The acquisition field has some unique obstacles, experts say. At most agencies, contracting officers are considered less important than they once were, giving the job less prestige and visibility despite its importance to agencies’ success, said Kempf, a career acquisition employee.

“I think we’ve lowered them in the food chain,” he said. When Kempf entered the field two decades ago, contracting officers were revered and had their own offices. Today, they’ve been downgraded to cubicles, he said.

That demotion leaves the contracting officer as simply another step in the purchasing process. But procurement skills should be a core competency because they involve negotiating prices, researching the marketplace, reviewing proposals and awarding contracts on a basis that will withstand protests, said Alan Chvotkin, executive vice president and counsel at the Professional Services Council.

However, once they’ve chosen the acquisition field, employees have no incentive to pursue a career in government procurement, experts say.

“Frankly, they have every reason to fear for their careers,” said Steven Schooner, an associate law professor and co-director of the Government Procurement Law Program at George Washington University.

Congress, watchdog groups and the news media criticize the acquisition community and pounce on mistakes regardless of whether they are fraud or honest errors.

“Competing with the environment we have now, we will find every way to push them out the door,” Kempf said. Bosses will criticize acquisition employees for every mistake they make, even when they’re still learning, he said. The employees who were wowed at the job fair by the stories of being the United States’ buyer will find they don’t have the job that had piqued their interest. Agency managers won’t trust them to judge situations and will instead give them less challenging work, he added.

Younger workers recognize that situation and are not attracted to acquisition.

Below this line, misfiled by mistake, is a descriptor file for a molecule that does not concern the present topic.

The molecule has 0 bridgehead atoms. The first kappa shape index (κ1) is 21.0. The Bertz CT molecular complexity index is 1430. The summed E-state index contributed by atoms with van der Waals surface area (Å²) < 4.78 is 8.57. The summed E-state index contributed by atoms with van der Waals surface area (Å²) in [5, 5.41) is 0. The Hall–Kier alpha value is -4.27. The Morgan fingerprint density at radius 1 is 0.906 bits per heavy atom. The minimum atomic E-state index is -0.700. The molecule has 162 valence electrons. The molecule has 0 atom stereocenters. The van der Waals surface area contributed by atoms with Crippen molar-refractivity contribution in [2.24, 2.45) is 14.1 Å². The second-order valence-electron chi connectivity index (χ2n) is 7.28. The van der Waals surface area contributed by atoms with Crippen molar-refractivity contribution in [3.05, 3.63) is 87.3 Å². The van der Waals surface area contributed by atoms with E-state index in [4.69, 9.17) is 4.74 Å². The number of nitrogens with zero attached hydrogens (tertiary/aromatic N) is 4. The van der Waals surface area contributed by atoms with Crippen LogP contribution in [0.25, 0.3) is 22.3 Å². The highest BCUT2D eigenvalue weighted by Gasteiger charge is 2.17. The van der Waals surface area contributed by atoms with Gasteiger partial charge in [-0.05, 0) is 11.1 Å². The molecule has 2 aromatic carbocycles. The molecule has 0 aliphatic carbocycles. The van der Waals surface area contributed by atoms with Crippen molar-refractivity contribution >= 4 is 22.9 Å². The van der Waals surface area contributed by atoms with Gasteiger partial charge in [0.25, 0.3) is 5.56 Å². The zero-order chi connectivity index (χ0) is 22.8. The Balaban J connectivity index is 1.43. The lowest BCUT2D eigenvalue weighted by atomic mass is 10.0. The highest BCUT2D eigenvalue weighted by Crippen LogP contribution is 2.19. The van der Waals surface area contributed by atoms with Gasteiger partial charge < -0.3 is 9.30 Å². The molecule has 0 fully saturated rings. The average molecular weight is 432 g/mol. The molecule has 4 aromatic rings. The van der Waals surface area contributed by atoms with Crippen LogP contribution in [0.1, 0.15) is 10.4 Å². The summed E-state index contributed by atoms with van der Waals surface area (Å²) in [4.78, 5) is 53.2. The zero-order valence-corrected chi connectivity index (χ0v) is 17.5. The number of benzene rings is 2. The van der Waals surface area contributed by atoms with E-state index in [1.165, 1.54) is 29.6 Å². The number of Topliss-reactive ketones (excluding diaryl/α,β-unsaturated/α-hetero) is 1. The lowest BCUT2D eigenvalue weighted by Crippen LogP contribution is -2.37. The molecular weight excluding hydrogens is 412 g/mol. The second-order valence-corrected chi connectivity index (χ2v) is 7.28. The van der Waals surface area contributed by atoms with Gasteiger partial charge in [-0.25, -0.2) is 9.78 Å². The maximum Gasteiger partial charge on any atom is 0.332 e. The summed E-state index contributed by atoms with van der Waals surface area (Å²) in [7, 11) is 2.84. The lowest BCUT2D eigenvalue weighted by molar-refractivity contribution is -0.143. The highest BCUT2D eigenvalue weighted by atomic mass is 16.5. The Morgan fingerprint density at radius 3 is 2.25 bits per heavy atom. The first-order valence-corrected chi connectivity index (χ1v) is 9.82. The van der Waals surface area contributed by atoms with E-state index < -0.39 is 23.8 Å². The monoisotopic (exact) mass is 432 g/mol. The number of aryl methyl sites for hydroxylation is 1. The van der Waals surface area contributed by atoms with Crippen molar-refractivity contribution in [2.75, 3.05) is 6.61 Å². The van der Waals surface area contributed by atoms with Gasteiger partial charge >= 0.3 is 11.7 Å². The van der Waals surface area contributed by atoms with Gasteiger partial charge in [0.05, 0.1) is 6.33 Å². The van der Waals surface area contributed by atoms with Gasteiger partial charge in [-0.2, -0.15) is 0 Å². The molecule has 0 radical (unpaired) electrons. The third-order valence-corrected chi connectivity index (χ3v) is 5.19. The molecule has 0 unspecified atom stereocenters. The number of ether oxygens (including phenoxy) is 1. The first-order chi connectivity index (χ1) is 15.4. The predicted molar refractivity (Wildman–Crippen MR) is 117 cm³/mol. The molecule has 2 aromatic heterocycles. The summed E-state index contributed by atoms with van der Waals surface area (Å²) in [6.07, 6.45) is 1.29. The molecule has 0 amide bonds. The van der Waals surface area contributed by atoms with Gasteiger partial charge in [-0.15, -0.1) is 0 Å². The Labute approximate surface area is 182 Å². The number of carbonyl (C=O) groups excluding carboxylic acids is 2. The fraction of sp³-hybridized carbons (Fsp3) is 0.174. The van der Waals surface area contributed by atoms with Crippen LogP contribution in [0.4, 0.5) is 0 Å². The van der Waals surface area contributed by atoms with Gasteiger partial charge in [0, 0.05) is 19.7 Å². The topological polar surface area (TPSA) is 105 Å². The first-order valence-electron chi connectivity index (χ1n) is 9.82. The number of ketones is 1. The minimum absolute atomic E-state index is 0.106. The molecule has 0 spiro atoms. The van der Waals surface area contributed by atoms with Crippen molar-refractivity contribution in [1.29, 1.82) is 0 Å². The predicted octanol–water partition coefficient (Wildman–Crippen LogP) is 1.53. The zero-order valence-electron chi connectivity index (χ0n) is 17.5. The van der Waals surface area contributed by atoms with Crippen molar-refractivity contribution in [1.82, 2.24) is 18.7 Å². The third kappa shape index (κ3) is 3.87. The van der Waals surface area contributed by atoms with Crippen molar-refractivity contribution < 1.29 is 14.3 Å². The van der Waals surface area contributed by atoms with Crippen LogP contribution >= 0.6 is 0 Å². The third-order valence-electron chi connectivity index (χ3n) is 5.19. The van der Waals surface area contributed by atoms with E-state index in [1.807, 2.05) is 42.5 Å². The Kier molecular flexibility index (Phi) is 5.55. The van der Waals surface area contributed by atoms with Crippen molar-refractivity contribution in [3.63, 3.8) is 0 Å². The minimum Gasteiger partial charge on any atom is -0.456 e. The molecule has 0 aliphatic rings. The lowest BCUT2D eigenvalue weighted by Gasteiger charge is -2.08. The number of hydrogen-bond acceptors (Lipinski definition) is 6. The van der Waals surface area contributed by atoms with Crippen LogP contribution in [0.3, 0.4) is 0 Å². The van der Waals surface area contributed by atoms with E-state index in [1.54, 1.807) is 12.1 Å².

“The jobs just don’t smell good,” Schooner said.

Meanwhile, young employees can easily be attracted by the private sector’s portrayal of opportunities for leadership, excitement and playing a part in something that’s going to change the world. Companies can woo them with more money and benefits, too.

Beyond the younger generation, the government retirement system creates incentives for experienced career employees to leave for the private sector, taking their knowledge with them, said Rep. Darrell Issa (R-Calif.), a member of the congressional Smart Contracting Caucus and ranking member of the House Oversight and Government Reform Committee.

As the government faces that workforce shortage, its spending has increased dramatically in recent years — nearly doubling since 2000 — and the size of the workforce has increased only minimally. As a result, contracting officers’ jobs now require getting as much done as possible in a short time, despite the fear of a news-making mistake, experts say.

“Their incentive is volume,” said John Needham, director of acquisition and sourcing management at the Government Accountability Office.

About the Author

Matthew Weigelt is a freelance journalist who writes about acquisition and procurement.